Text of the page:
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Russell 2000 performance in the first half of 2011 has matched that of the S&P 500 perfectly, with both indices rising slightly more than 2%. This is an acceptable if unremarkable number, yielding an annual return well under 5%. Despite this lockstep behavior, world events predict that small-caps will outperform blue chips from now into year's end, so the actual return may exceed current expectations, perhaps significantly.
Logically speaking, the tight correlation between these divergent indices makes little sense, because small-caps should lag badly in a weak U.S. dollar environment, which favors the S&P 500's currency-sensitive international operations. But that hasn't been the case in the first six months of 2011, so we need to look elsewhere to understand this unexpected alignment.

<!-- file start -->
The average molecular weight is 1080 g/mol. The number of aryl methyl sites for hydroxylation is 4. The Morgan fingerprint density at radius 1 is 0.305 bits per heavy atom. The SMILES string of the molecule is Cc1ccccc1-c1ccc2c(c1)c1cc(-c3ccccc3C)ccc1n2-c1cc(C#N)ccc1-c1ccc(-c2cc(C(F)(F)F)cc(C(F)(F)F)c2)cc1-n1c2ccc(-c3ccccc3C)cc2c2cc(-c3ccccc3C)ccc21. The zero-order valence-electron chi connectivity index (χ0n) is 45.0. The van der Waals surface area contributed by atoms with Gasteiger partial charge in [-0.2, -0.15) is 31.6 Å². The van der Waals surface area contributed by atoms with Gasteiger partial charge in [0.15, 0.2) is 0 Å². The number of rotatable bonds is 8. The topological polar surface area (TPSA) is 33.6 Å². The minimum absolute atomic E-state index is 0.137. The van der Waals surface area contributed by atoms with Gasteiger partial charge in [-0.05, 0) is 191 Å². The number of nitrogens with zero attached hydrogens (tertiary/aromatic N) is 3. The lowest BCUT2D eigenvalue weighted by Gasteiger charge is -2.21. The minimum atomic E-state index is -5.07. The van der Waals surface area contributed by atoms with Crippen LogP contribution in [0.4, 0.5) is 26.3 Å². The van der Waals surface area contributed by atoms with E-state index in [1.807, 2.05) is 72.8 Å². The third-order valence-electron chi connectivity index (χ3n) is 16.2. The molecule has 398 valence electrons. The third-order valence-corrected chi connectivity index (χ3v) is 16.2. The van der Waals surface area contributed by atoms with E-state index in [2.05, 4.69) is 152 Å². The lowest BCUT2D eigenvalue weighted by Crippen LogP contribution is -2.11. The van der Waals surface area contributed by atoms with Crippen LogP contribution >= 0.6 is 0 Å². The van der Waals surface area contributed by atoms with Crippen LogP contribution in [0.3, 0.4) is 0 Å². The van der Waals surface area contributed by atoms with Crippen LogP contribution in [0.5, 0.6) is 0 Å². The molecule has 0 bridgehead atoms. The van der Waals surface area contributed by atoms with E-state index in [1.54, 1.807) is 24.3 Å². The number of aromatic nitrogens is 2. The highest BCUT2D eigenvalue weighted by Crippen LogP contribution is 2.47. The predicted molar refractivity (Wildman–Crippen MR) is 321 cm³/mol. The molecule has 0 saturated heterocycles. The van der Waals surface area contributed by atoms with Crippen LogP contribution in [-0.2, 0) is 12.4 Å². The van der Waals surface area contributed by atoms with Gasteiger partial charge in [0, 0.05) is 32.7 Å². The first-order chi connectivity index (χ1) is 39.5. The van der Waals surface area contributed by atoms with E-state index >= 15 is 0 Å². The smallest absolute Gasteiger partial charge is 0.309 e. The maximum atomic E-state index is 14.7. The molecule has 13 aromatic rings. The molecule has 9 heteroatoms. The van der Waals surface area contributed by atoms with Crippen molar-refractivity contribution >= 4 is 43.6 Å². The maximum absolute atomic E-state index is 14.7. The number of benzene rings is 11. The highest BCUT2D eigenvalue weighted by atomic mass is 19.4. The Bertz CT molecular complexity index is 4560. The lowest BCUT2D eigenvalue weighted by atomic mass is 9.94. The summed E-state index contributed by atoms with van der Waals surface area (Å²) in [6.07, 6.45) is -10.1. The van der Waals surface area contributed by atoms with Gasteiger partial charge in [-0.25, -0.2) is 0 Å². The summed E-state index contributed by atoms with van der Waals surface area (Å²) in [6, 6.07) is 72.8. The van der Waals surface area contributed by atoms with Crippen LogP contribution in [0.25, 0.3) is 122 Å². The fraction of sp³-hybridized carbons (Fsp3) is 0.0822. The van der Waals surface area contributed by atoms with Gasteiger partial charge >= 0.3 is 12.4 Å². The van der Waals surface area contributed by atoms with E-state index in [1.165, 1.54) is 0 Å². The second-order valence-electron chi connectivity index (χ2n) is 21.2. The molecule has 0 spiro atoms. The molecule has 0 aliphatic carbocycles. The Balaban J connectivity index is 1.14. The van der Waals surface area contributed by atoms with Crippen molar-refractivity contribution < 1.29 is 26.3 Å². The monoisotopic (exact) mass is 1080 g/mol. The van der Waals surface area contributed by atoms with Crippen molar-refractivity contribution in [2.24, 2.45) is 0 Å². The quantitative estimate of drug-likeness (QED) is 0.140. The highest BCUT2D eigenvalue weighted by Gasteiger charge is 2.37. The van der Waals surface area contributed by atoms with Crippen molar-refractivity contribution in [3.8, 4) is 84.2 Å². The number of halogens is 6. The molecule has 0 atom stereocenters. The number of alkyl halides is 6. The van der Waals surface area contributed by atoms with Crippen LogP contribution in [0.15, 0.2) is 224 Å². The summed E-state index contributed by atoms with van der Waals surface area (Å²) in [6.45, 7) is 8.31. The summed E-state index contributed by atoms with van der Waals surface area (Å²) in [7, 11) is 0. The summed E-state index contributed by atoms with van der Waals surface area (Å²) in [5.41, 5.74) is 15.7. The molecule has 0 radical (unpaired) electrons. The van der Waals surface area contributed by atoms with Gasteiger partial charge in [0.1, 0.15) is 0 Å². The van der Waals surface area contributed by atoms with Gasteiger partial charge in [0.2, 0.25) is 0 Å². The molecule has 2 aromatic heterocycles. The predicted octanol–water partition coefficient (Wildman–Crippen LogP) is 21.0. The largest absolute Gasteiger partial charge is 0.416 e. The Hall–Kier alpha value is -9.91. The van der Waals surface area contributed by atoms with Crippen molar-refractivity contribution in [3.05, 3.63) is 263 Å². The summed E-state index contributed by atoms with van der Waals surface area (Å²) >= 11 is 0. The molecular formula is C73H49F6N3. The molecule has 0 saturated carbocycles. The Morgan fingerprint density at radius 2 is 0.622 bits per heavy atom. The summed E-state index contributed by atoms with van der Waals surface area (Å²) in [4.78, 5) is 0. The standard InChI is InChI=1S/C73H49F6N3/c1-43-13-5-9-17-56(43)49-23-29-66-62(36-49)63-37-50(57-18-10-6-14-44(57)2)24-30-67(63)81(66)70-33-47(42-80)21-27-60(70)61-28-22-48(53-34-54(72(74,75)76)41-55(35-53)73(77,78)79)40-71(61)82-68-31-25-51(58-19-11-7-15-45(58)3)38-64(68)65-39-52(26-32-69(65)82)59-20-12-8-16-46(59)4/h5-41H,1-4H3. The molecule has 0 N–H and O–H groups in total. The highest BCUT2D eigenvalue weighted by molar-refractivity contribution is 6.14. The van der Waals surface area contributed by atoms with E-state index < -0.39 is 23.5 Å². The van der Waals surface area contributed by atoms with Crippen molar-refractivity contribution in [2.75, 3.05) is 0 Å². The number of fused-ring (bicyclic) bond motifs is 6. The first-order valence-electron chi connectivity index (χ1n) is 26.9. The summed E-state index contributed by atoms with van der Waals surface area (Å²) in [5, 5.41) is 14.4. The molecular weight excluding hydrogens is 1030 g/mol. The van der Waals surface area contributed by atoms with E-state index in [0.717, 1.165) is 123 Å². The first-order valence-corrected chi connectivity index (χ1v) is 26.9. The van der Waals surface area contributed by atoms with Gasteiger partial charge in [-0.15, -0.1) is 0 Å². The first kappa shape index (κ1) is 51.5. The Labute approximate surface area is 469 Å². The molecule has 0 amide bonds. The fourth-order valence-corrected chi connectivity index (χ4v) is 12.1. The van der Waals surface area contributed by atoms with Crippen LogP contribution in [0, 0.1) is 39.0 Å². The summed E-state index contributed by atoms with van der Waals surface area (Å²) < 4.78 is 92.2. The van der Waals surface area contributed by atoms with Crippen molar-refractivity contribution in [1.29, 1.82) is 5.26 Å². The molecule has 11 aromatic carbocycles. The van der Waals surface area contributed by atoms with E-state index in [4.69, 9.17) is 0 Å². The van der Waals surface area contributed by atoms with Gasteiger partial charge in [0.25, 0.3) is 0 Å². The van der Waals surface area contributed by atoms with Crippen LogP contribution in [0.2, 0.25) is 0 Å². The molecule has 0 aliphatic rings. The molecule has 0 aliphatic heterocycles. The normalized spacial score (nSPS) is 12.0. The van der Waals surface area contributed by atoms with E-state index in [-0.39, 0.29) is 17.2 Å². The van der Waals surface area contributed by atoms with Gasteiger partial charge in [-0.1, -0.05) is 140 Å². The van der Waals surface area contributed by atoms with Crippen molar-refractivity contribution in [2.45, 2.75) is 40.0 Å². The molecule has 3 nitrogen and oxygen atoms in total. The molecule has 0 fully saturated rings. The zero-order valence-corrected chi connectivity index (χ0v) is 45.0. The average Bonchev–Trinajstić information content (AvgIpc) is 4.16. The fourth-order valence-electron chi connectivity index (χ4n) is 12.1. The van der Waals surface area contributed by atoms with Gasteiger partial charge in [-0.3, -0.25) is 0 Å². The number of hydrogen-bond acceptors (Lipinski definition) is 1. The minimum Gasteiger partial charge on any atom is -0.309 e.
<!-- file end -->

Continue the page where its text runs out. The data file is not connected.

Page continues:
Of course, the answer lies in the risk-on/risk-off trade that became the dominant hedge-fund play after the implementation of QE2. Dollar downswings since that time have generated buying pressure across the entire spectrum of U.S. equities, tossing small- and big-caps into the same basket. On the flip side, dollar bounces have triggered massive sell programs that dump equities like hot potatoes and park cash into fixed income.This derivative-driven convergence has defied the typical role of small-caps as risk-appetite instruments, drawing in speculative capital from investors who are seeking out higher-than-average returns. Fortunately, it looks like this correlative strategy is finally coming to an end, with commodities taking the long, slow ride to lower ground while market players refocus their attention on economic issues and individual stock plays.